Up date on Lucy, Jimmy and Jeremy! - They're doing really well, seven weeks old today and now weighing 3.9kg each. Lucy is exhausted, it's hard breast feeding twins but it's the cheapest, healthiest and safest option for her and the twins. It's recommended that she should breastfeed exclusively till they are at least 6 months but she doesn't think she'll manage it - the other options are formula or cow's milk. Unfortunately, formula is expensive and with two to feed is not really an option for her, also many mothers are unsure now to use it and often made it up incorrectly. So cow's milk, which is plentiful in the region, seems to be the best option - she'll have to dilute it with water and make sure both the water and milk (it's raw milk) are boiled well. Mothers are told to feed using a cup rather than a bottle as there they will rarely have any means of keeping bottles and teets sterile. More Lucy hasn't left her two rooms in 7 weeks other than to go to the hospital last week for immunisations - she had a young village girl (she said she was 15yrs, but I think she was younger) helping her with the babies, washing and cooking etc, but unfortunately the girl hadn't told her parents where she was and once they found out she had to go back home. Lucy will go back to work in November and wants to have a someone trained to look after the twins by then. She told me yesterday that she'll be working 7 days a week from 8.00 - 5.00 for the mighty sum of 250,000 Ugandan shillings, which is about £75 a month! But even though she has it tough, she's always smiling when I go to see her and she's a really good mother.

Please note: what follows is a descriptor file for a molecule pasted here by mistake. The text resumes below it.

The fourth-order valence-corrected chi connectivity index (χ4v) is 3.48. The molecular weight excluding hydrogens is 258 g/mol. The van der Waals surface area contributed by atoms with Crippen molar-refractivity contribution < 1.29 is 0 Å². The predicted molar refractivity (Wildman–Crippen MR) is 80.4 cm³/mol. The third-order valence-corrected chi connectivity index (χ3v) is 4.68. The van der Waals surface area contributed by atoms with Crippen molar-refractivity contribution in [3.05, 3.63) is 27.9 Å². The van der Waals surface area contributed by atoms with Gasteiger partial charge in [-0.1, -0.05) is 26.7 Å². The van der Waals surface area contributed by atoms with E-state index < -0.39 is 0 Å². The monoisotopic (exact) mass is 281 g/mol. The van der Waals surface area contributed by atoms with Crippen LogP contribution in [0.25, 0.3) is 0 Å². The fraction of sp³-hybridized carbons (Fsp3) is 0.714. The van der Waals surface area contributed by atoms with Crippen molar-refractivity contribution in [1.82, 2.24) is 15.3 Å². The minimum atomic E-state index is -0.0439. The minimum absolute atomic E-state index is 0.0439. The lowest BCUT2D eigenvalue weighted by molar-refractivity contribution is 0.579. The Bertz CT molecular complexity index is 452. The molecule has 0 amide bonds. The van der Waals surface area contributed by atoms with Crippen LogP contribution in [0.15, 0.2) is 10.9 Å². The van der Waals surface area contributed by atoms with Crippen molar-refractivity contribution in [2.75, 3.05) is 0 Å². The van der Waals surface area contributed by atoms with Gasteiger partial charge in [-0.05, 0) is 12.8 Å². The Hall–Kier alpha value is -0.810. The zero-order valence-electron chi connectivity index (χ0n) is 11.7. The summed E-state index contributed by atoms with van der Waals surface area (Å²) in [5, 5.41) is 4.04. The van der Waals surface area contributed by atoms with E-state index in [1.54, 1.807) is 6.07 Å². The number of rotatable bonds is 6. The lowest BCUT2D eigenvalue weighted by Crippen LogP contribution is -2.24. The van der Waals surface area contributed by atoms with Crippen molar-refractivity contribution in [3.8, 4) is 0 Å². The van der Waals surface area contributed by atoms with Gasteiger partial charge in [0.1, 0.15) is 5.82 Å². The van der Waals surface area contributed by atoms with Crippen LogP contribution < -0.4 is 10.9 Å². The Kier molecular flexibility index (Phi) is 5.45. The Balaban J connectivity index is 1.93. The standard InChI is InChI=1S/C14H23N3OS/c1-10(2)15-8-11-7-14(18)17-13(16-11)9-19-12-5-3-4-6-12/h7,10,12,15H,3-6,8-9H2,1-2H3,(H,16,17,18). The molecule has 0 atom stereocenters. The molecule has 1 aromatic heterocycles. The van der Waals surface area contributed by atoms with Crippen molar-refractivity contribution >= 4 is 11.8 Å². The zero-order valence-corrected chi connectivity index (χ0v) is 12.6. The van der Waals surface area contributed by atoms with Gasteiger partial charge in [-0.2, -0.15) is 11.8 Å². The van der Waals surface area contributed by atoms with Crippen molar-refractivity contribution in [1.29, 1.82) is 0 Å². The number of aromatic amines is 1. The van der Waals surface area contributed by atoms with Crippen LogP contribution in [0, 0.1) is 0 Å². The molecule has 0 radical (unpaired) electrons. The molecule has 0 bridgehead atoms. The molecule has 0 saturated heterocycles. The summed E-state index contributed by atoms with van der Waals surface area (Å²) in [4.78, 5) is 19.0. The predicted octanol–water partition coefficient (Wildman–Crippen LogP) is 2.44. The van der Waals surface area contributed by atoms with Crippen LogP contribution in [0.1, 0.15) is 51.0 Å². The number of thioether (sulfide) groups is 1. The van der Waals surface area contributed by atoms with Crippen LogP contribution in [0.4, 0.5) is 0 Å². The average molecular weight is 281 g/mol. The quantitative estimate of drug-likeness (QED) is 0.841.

Monday, 10 August 2009

Jimmy and Jeremy

Jimmy and Jeremy are one month old twin boys - don't be fooled by the pink hats. Babies are dressed in all sorts of clothes here and they're definitely not fussy when it comes to colour. Their Mum Lucy, lives just around the corner from my house. Before she had the boys she worked as a security guard at Mbarara University so we'd often meet on our walk to work in the mornings. Lucy is 31 yrs. old and Jimmy and Jeremy are her 'first borns' - the Ugandan term for the first child - and as Ugandan mothers go, 31 is quite old to have a first child or children in Lucy's case. She herself is a twin, as is her mother and her grandmother. There seems to be lots of twins in Uganda, it can be quite common for a mother to have 2 sets. Yesterday I met a lady called Doreen, she has just moved into my compound, she too has twins, a girl called Melanie and a boy called Melvyn who are 3 mths old - Melvyn was dressed in a little green frilly dress, so I'm glad she told me he was a boy!